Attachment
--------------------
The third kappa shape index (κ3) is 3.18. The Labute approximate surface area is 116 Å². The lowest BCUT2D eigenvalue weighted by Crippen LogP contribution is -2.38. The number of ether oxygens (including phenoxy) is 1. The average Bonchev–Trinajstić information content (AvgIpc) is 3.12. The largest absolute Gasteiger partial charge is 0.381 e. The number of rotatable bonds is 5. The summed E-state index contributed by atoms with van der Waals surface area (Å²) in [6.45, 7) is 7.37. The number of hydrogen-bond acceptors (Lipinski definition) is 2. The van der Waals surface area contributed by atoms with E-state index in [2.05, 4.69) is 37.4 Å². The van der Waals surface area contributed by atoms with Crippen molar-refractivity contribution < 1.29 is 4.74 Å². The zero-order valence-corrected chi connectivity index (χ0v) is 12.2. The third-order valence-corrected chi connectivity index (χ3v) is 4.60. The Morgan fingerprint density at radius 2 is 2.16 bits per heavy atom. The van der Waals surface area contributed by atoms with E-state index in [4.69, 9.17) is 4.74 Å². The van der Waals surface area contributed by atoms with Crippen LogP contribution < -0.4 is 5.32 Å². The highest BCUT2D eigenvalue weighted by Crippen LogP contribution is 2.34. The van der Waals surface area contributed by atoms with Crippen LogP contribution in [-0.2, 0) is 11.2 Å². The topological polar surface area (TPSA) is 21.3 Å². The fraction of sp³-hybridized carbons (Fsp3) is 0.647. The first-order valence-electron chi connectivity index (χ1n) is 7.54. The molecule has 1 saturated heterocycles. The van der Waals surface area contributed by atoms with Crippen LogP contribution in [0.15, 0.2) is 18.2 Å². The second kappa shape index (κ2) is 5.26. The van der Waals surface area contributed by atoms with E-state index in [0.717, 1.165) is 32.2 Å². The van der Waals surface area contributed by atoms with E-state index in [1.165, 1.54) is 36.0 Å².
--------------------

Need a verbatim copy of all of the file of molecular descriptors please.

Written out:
The third kappa shape index (κ3) is 3.18. The Labute approximate surface area is 116 Å². The lowest BCUT2D eigenvalue weighted by Crippen LogP contribution is -2.38. The number of ether oxygens (including phenoxy) is 1. The average Bonchev–Trinajstić information content (AvgIpc) is 3.12. The largest absolute Gasteiger partial charge is 0.381 e. The number of rotatable bonds is 5. The summed E-state index contributed by atoms with van der Waals surface area (Å²) in [6.45, 7) is 7.37. The number of hydrogen-bond acceptors (Lipinski definition) is 2. The van der Waals surface area contributed by atoms with E-state index in [2.05, 4.69) is 37.4 Å². The van der Waals surface area contributed by atoms with Crippen molar-refractivity contribution < 1.29 is 4.74 Å². The zero-order valence-corrected chi connectivity index (χ0v) is 12.2. The third-order valence-corrected chi connectivity index (χ3v) is 4.60. The Morgan fingerprint density at radius 2 is 2.16 bits per heavy atom. The van der Waals surface area contributed by atoms with E-state index in [4.69, 9.17) is 4.74 Å². The van der Waals surface area contributed by atoms with Crippen LogP contribution < -0.4 is 5.32 Å². The highest BCUT2D eigenvalue weighted by Crippen LogP contribution is 2.34. The van der Waals surface area contributed by atoms with Crippen LogP contribution in [-0.2, 0) is 11.2 Å². The topological polar surface area (TPSA) is 21.3 Å². The fraction of sp³-hybridized carbons (Fsp3) is 0.647. The first-order valence-electron chi connectivity index (χ1n) is 7.54. The molecule has 1 saturated heterocycles. The van der Waals surface area contributed by atoms with Crippen LogP contribution in [0.15, 0.2) is 18.2 Å². The second kappa shape index (κ2) is 5.26. The van der Waals surface area contributed by atoms with E-state index in [0.717, 1.165) is 32.2 Å². The van der Waals surface area contributed by atoms with E-state index in [1.165, 1.54) is 36.0 Å².